The sign of a good show

The Wilma Theater presents Dmitry Krymov’s adaption of Chekhov’s The Cherry Orchard

3 minute read
Four cast members sit, looking worried, around a table with red and white flowers in vases. The light is misty and dramatic.
Campbell O’Hare, Lindsay Smiling, Justin Jain, and Sarah Gliko in the Wilma Theater’s adaptation of ‘The Cherry Orchard.’ (Photo by Johanna Austin.)

When Anton Chekhov wrote The Cherry Orchard, his last play, in 1903, he described the work as a comedy—perhaps even a farce. Its first director, the legendary Konstantin Stanislavski, disagreed. He directed his world-premiere 1904 production as a tragedy, leaving creatives and critics to debate whether the work is a comedy or a tragedy ever since. The Wilma’s new production of The Cherry Orchard, developed by director Dmitry Krymov in collaboration with the Wilma Hothouse Company, seems to have hit on the answer: it is both.

A scene-stealing sign

Designed by Irina Kruzhilina and Krymov, the set merits an early mention. It is dominated by a split-flap board—the actual name for the type of whirring, clapping midcentury sign that until recently announced departures at Philadelphia’s 30th Street Station. Adorned with two statues the color of aged copper, the board immediately evokes a train station—fitting, as the action of the play begins in one, even if such boards would not be developed for another half-century after Chekhov first penned the play—but becomes an integral part of the story, long after the scene at the station ends. Sometimes providing context to the audience, other times serving as a scene partner for the actors onstage, the sign is as much a part of the production as any actor.

The sign is not as loud as a vintage split-flap sign would be. Still, the whooshing sound it makes as words appear and disappear throughout the play becomes a familiar underscore of the action throughout. As the play reaches its denouement, the sign, providing information and context that frequently disappears before you can finish reading it (this is a feature, not a bug) provides a constant hum made cacophonous by the actions of the actors below, even if it remains rather quiet.

Clowning and crying

Sign aside, the 11 actors of The Cherry Orchard (Krista Apple, Justin Jain, Lindsay Smiling, Jaime Maseda, Suli Holum, Campbell O’Hare, Sarah Gliko, Brett Ashley Robinson, Trevor W. Fayle, Matteo Scammell, and MK Tuomanen, who was standing in for Ross Beschler at the performance I attended) all deserve recognition. Beyond their consistent vocal work in character, they bring a sort of frenetic, clown-like physicality to the production that makes clear Krymov, like Chekhov, saw humor and farce in the story and wanted to bring it to the fore.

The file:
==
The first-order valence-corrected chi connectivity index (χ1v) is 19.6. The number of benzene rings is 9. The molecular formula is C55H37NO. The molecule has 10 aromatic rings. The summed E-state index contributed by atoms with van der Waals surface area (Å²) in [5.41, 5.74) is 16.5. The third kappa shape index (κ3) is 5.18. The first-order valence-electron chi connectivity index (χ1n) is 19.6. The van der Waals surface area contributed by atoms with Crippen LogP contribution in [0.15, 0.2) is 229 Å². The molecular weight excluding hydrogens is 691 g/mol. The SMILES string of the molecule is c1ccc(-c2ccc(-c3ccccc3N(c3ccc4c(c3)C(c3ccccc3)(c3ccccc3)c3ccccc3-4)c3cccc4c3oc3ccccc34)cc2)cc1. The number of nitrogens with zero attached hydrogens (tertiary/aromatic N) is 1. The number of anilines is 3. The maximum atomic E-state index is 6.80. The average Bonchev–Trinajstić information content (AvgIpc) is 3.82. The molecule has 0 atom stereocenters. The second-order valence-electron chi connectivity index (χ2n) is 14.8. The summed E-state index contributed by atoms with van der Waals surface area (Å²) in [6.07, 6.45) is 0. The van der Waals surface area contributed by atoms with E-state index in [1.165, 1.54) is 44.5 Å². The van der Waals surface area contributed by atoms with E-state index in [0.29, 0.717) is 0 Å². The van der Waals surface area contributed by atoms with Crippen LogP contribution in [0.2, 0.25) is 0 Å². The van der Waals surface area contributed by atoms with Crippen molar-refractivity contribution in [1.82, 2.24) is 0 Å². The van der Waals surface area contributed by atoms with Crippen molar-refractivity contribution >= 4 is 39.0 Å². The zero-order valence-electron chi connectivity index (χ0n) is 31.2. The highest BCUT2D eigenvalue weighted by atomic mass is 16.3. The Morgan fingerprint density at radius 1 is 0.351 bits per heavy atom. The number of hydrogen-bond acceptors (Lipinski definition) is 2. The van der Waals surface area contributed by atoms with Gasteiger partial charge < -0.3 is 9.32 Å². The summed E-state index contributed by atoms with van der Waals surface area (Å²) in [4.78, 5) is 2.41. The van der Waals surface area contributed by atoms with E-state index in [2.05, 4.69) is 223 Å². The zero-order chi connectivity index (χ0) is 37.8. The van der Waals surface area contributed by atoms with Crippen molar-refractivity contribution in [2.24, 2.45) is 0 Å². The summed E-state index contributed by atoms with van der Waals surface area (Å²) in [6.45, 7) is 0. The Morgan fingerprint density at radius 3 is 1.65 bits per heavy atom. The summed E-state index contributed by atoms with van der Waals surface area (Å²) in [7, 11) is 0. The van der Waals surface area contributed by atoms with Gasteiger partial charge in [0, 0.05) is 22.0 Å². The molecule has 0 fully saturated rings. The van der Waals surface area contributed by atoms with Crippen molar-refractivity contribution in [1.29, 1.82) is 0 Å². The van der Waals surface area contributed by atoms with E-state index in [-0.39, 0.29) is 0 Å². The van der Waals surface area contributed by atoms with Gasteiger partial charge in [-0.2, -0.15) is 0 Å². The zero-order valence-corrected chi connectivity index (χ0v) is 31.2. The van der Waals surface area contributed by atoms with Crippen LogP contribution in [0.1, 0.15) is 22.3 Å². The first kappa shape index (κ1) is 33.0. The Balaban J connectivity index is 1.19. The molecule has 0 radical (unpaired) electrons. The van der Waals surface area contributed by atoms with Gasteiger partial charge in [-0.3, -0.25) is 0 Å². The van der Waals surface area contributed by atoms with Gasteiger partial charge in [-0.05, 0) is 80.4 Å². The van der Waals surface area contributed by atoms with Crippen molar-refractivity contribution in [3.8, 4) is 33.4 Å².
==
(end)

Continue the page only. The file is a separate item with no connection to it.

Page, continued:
Which isn’t to say that the Wilma’s production of The Cherry Orchard is not also very serious. Krymov is a Russian national; his flight to the US was the last to leave Moscow for New York after the invasion of Ukraine by Russian forces, and the situation there is never far from the surface, sometimes even alluded to directly. For as much as The Cherry Orchard is a play about aristocrats who are out of touch with reality, even at the expense of self-preservation, it is also a play about displacement. About being forced to leave your home.

This adaptation of The Cherry Orchard is chaotic and beautiful and astoundingly funny and achingly sad. Though it’s based on a work first written and produced nearly 120 years ago, and is staged around an enormous sign whose technology is neither of Chekhov’s time nor ours, it is a work both rooted in and relevant to the present as much as it was ever tied to the past.

What, When, Where

The Cherry Orchard. Adaptation by Dmitry Krymov and the Wilma Hothouse Company, from the original by Anton Chekhov; directed by Dmitry Krymov. Through May 1, 2022 at the Wilma Theater, 265 S. Broad Street, Philadelphia. Tickets to all remaining performances are sold out, but the production will be available to stream ($29) May 2–15, 2022. (215) 546-7824 or

Proof of Covid-19 vaccination and a valid ID are required to attend the Wilma, and guests must remain masked throughout the show.


The Wilma Theater is a fully accessible venue with wheelchair seating reserved through the box office. Assisted listening devices are available at all performances, and open captioning is provided at select performances. Captions and audio descriptions are available for most of the Wilma’s streaming productions.

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